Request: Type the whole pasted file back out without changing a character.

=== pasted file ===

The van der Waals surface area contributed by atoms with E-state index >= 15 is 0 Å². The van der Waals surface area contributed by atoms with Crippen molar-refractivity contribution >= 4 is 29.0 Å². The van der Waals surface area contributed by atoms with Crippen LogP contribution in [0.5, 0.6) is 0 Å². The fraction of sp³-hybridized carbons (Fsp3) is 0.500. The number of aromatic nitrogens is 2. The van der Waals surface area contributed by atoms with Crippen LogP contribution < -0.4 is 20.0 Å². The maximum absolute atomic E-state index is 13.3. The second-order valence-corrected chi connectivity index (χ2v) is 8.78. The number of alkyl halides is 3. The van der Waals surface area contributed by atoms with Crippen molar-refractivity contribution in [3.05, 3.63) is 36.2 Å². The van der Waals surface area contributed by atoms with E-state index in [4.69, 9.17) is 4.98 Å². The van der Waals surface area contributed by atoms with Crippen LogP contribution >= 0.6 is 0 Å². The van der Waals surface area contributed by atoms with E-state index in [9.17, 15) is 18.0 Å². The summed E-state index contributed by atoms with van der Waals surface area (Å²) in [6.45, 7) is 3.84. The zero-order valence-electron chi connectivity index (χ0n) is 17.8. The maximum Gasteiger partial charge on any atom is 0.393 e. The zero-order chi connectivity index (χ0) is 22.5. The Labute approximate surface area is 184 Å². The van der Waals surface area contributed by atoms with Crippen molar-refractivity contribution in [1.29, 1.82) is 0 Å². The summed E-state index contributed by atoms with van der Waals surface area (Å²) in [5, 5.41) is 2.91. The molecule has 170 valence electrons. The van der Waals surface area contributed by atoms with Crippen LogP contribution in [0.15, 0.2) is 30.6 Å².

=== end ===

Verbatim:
The van der Waals surface area contributed by atoms with E-state index >= 15 is 0 Å². The van der Waals surface area contributed by atoms with Crippen molar-refractivity contribution >= 4 is 29.0 Å². The van der Waals surface area contributed by atoms with Crippen LogP contribution in [0.5, 0.6) is 0 Å². The fraction of sp³-hybridized carbons (Fsp3) is 0.500. The number of aromatic nitrogens is 2. The van der Waals surface area contributed by atoms with Crippen LogP contribution < -0.4 is 20.0 Å². The maximum absolute atomic E-state index is 13.3. The second-order valence-corrected chi connectivity index (χ2v) is 8.78. The number of alkyl halides is 3. The van der Waals surface area contributed by atoms with Crippen molar-refractivity contribution in [3.05, 3.63) is 36.2 Å². The van der Waals surface area contributed by atoms with E-state index in [4.69, 9.17) is 4.98 Å². The van der Waals surface area contributed by atoms with Crippen LogP contribution >= 0.6 is 0 Å². The van der Waals surface area contributed by atoms with E-state index in [9.17, 15) is 18.0 Å². The summed E-state index contributed by atoms with van der Waals surface area (Å²) in [6.45, 7) is 3.84. The zero-order valence-electron chi connectivity index (χ0n) is 17.8. The maximum Gasteiger partial charge on any atom is 0.393 e. The zero-order chi connectivity index (χ0) is 22.5. The Labute approximate surface area is 184 Å². The van der Waals surface area contributed by atoms with Crippen molar-refractivity contribution in [1.29, 1.82) is 0 Å². The summed E-state index contributed by atoms with van der Waals surface area (Å²) in [5, 5.41) is 2.91. The molecule has 170 valence electrons. The van der Waals surface area contributed by atoms with Crippen LogP contribution in [0.15, 0.2) is 30.6 Å².